Originally published on 26 March, 2015
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At least one person is dead and several others injured after at least three deadly tornadoes tore through parts of Oklahoma and Arkansas during a supercell thunderstorm on Wednesday.
At least 60 buildings as well as a mobile home park were damaged in the Tulsa suburb of Sand Springs. One person was killed, and tens of thousands of residents in the area are without power.
A second tornado touched down in Moore near Oklahoma City and damaged several buildings and overturned several cars and trucks. There were also reports of tornadoes in Westport, Oklahoma, as well as in the towns of Berryville and Cliffy in Arkansas.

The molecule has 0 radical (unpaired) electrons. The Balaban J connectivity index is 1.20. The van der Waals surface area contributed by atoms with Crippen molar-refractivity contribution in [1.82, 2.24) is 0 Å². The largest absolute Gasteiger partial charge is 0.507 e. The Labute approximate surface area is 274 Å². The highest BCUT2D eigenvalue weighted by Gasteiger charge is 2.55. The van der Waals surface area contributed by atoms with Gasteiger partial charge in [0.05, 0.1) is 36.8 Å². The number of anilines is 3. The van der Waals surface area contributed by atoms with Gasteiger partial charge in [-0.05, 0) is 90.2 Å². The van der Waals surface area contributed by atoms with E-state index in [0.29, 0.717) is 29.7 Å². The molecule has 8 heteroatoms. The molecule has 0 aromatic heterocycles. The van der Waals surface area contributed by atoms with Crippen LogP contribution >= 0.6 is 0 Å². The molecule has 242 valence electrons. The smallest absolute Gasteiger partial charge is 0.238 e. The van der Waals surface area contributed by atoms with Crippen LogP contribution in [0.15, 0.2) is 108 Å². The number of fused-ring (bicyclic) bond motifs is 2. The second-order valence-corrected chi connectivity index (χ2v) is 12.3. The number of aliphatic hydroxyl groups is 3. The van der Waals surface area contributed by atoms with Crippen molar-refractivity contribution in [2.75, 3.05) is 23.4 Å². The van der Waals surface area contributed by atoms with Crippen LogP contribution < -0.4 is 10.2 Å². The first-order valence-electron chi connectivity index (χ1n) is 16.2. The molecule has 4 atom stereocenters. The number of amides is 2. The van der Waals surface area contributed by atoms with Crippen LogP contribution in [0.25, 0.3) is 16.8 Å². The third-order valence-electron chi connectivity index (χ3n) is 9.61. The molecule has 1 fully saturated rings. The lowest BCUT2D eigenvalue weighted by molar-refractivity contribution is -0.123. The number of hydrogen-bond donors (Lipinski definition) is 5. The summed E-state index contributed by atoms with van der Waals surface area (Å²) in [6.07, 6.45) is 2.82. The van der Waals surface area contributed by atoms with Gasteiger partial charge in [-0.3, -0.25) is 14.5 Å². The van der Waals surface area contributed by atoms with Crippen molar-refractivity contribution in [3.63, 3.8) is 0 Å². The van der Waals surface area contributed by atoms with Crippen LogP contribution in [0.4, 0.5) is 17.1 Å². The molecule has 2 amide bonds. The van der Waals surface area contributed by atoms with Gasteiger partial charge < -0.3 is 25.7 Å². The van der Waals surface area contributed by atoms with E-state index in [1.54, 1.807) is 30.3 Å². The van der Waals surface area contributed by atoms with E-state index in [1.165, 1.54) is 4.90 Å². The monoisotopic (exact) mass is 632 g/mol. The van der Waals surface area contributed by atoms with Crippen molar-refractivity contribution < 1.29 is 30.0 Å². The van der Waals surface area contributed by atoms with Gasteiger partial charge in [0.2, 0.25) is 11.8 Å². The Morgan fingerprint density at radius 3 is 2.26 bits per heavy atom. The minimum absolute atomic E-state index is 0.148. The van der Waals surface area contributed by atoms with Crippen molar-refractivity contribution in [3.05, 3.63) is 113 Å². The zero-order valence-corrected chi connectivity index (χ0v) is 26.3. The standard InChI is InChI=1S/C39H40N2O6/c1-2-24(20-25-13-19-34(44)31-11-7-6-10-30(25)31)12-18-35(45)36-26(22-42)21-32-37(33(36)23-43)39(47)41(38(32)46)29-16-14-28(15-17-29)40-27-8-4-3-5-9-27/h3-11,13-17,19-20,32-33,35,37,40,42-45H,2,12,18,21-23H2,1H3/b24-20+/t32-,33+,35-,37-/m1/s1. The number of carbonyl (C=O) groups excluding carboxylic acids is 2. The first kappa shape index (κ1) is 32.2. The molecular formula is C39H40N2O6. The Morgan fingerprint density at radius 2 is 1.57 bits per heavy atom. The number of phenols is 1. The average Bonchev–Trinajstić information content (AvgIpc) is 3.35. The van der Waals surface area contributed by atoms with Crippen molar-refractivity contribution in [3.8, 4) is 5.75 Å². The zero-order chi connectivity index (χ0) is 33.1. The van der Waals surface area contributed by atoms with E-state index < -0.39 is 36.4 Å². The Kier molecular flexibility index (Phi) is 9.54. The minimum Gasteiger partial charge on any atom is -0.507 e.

Tornadoes often develop from supercell thunderstorms. Supercells are formed when wind shear sets air spinning, and the updraft tips the spinning air upright. The updraft then starts rotating, forming mesocyclones within the supercell. The rising air then expands and spreads, forming an anvil cloud.
Convergence of warm air in the updraft and cooler air from the downdraft causes a rotating wall cloud to form as the mesocyclone lowers below the cloud base. An area of low pressure at the surface then pulls the mesocyclone down, forming a funnel cloud.
A tornado is then born where the funnel touches the ground.
The area is affected is known as the “Tornado Alley”, where on average more tornadoes touch down every year than in almost any other place in the United States.
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